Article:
Tuesday, July 8, 2008

The Fed and Lessons of History

Gerard Baker in a Timesonline article wrote an interesting piece on the Fed and its critics linking them to a dispute over their views of the proper historic precedent for policy.

You can find the article by cutting and pasting this address to your browser:

While Bernanke may be swayed by his knowledge of the Great Depression, there is no evidence that has has not learned the lesson of the last oil shock in the early 1970s.

The Fed is monotone on the issue of anchoring inflation expectations I don't see how anyone can think the Fed is unaware of the inflation risk from oil.

Maybe the real history lesson here is not about which lesson to learn- but who learned it.

The other statement about history is that it is a recollection written by the winners. In the case of inflation, history is written by the survivors. One point is that those who have seen this sort of inflation before know how dangerous it is.
Survivors remember the Fed's obfuscatory rhetoric from last time. So once again the Fed is at it and not singularly focused on inflation due to the banking sector turmoil.

But does that make the Fed an inflationist? I don't think so.

Rising oil prices make oil consumers poorer. They drain spending power and this happening to all countries around the world. Monies are being transferred to oil producer nations who generally have a higher propensity to save. So high oil prices are a growth-reducing event.. With the US economy already beset with financial turmoil, falling house prices and contracting lending the Fed wants to be wary of yet another contractionary event.

But the Fed has cut rates and inflation is rising so inflation survivors are wary- they have seen 'this' before. Or have they?

They have not. Money growth is weak. M2 and MZM money growth rates are negative over 4-weeks and mild to negative over three months. The Fed is not fertilizing inflation. Moreover the headline rise in inflation is unavoidable. To hold the headline rate 'in target' at all times would imply pushing other prices down as oil prices rose -a very painful approach and one THIS economy surely could not stand and continue to grow.

So for a while the headline inflation will continue to be excessive. That is no black mark on th central bank. As long as oil shocks continue to boost oil prices to higher and higher levels this configuration will continue: headline inflation will exceed core inflation. Once oil reaches a plateau or backs off then we will see core and headline inflation come together again. If the central bank has done its job they will converge at a still moderate level. That is why the Fed is working to contain CORE INFLATION and that is the point of it.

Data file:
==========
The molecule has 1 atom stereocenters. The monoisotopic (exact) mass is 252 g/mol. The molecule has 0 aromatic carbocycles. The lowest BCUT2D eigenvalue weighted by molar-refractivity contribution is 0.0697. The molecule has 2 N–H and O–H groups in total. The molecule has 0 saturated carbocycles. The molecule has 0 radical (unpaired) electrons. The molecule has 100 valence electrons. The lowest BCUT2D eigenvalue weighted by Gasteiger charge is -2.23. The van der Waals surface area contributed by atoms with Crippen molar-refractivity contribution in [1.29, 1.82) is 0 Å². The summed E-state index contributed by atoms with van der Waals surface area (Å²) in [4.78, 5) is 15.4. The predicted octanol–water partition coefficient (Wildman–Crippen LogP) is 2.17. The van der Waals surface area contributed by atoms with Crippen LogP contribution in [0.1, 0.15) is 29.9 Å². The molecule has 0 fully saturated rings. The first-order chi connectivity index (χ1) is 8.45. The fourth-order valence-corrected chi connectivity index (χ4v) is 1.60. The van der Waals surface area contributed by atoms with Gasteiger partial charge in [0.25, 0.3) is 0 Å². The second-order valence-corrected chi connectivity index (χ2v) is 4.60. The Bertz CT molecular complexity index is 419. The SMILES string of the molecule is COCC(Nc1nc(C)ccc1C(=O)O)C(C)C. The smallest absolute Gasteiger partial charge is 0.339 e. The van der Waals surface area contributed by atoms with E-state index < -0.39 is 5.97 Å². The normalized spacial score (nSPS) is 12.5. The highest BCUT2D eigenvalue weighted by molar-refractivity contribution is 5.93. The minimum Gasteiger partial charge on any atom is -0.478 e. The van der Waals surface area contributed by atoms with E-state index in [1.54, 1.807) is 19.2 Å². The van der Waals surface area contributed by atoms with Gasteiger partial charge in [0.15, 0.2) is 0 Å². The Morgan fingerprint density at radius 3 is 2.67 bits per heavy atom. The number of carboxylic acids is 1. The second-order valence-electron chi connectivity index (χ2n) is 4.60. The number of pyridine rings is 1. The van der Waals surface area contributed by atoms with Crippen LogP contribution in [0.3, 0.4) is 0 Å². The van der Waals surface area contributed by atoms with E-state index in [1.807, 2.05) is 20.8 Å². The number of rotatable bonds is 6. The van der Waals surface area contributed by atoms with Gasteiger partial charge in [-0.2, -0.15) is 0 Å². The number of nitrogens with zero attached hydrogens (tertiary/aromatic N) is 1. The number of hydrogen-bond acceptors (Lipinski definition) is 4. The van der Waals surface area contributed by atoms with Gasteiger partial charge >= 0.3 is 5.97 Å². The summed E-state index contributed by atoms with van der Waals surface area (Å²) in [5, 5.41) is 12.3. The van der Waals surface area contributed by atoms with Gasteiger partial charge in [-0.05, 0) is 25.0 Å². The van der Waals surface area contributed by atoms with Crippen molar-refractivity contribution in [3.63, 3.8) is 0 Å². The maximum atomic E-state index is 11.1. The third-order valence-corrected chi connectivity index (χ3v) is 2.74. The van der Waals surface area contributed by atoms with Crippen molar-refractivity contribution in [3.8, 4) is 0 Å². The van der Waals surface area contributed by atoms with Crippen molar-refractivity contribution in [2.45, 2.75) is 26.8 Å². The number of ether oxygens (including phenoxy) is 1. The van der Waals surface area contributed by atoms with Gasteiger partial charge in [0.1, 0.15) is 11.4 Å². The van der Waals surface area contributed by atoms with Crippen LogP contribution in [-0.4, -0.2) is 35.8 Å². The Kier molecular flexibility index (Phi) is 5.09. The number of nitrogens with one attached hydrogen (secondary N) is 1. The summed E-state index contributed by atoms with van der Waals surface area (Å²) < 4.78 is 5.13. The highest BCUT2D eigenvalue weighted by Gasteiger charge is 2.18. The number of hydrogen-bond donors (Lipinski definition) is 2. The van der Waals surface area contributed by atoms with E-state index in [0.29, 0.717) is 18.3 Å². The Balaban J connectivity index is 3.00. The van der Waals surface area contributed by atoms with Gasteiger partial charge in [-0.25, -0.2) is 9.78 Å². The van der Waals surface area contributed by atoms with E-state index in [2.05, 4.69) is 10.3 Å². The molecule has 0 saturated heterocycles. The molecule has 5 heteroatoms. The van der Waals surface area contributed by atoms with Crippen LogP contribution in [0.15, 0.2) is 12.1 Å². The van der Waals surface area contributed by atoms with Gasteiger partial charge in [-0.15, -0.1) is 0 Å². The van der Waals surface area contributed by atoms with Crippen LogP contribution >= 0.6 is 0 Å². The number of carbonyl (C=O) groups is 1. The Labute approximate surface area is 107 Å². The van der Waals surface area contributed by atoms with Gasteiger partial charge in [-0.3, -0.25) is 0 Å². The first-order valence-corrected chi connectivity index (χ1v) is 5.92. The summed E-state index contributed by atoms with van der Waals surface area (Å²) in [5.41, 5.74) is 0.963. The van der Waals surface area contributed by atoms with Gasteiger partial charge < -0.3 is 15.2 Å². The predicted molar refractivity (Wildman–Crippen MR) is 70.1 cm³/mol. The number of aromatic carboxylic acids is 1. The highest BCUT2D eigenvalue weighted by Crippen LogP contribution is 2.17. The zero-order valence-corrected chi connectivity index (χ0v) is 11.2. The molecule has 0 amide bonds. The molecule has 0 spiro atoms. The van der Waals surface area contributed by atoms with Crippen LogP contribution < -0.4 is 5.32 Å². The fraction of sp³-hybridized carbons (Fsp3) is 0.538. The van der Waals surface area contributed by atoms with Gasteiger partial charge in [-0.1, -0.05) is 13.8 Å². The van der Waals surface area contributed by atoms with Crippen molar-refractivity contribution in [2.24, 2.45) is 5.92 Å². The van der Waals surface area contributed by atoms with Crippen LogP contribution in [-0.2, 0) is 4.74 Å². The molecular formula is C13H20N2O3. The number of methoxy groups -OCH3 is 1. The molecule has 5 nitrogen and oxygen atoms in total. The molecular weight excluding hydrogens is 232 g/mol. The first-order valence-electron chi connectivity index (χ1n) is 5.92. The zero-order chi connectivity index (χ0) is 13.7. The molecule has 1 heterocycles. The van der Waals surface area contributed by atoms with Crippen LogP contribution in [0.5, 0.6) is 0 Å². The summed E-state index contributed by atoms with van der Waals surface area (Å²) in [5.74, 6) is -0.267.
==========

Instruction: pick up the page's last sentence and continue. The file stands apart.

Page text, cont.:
The Fed is doing nothing to moderate the rise in relative oil prices as the money growth figures show us. The Fed is guarding against inflation transmission by forcing the high oil price to push other prices down. By the way, while US interest rates are lower than the ECB's US money and credit growth still are much slower in the US than in Europe. Even more than the ECB, the Fed is not printing extra month to 'inflate' away 'the problem' as Aurthur F Burns did in the early 1970s.

So why aren't core prices falling if the Fed is not accomodating the oil price spurt? It's because the Fed's powers work over time. In the short run people do things to maintain spending (dis-save or sell assets etc) and that delays at the impact on nonoil prices. But as long as the Fed does not accommodate inflation, the rise in oil prices will not be inflationary but instead will become a hike in the relative price of oil and that will force great and painful change on the economy. The inflationist central banks try, in folly, to spare that pain. The Fed is not on that path.

But this Fed's head is Ben Bernanke and he knows the risks. He read the history - all of history. He even wrote some it... He is no Arthur F Burns. At some point even inflation survivors will have to give him his due.